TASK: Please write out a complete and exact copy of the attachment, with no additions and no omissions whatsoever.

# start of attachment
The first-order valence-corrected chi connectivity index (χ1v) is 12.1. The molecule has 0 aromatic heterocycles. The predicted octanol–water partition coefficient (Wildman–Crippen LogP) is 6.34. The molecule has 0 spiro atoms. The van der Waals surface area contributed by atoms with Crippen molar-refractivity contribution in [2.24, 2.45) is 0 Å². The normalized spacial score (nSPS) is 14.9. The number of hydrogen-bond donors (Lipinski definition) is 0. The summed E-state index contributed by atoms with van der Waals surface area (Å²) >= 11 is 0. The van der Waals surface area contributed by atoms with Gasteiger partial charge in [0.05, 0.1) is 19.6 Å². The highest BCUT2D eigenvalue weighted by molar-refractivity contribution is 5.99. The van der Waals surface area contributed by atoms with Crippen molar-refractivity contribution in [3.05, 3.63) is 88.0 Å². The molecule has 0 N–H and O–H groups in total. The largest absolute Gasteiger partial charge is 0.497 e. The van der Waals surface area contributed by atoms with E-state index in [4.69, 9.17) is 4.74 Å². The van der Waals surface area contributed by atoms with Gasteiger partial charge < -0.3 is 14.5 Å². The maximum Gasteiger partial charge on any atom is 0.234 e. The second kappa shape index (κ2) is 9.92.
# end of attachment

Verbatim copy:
The first-order valence-corrected chi connectivity index (χ1v) is 12.1. The molecule has 0 aromatic heterocycles. The predicted octanol–water partition coefficient (Wildman–Crippen LogP) is 6.34. The molecule has 0 spiro atoms. The van der Waals surface area contributed by atoms with Crippen molar-refractivity contribution in [2.24, 2.45) is 0 Å². The normalized spacial score (nSPS) is 14.9. The number of hydrogen-bond donors (Lipinski definition) is 0. The summed E-state index contributed by atoms with van der Waals surface area (Å²) >= 11 is 0. The van der Waals surface area contributed by atoms with Gasteiger partial charge in [0.05, 0.1) is 19.6 Å². The highest BCUT2D eigenvalue weighted by molar-refractivity contribution is 5.99. The van der Waals surface area contributed by atoms with Crippen molar-refractivity contribution in [3.05, 3.63) is 88.0 Å². The molecule has 0 N–H and O–H groups in total. The largest absolute Gasteiger partial charge is 0.497 e. The van der Waals surface area contributed by atoms with E-state index in [4.69, 9.17) is 4.74 Å². The van der Waals surface area contributed by atoms with Gasteiger partial charge < -0.3 is 14.5 Å². The maximum Gasteiger partial charge on any atom is 0.234 e. The second kappa shape index (κ2) is 9.92.